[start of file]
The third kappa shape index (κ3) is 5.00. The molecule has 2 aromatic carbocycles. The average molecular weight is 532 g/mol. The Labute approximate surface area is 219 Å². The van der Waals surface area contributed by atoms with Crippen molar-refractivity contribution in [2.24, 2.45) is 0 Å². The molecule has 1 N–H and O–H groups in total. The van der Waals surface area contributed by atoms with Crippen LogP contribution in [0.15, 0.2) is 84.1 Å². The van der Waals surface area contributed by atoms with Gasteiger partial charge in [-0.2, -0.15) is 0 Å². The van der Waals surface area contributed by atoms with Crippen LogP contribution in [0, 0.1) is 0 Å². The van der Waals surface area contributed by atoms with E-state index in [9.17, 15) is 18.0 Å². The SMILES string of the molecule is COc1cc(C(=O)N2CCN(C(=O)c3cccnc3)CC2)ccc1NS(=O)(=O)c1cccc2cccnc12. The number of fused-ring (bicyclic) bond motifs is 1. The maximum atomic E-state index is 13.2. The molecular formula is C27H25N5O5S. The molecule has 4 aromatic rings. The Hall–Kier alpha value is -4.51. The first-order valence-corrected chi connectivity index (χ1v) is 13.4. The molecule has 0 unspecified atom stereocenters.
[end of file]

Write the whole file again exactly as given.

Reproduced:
The third kappa shape index (κ3) is 5.00. The molecule has 2 aromatic carbocycles. The average molecular weight is 532 g/mol. The Labute approximate surface area is 219 Å². The van der Waals surface area contributed by atoms with Crippen molar-refractivity contribution in [2.24, 2.45) is 0 Å². The molecule has 1 N–H and O–H groups in total. The van der Waals surface area contributed by atoms with Crippen LogP contribution in [0.15, 0.2) is 84.1 Å². The van der Waals surface area contributed by atoms with Gasteiger partial charge in [-0.2, -0.15) is 0 Å². The van der Waals surface area contributed by atoms with Crippen LogP contribution in [0, 0.1) is 0 Å². The van der Waals surface area contributed by atoms with E-state index in [9.17, 15) is 18.0 Å². The SMILES string of the molecule is COc1cc(C(=O)N2CCN(C(=O)c3cccnc3)CC2)ccc1NS(=O)(=O)c1cccc2cccnc12. The number of fused-ring (bicyclic) bond motifs is 1. The maximum atomic E-state index is 13.2. The molecular formula is C27H25N5O5S. The molecule has 4 aromatic rings. The Hall–Kier alpha value is -4.51. The first-order valence-corrected chi connectivity index (χ1v) is 13.4. The molecule has 0 unspecified atom stereocenters.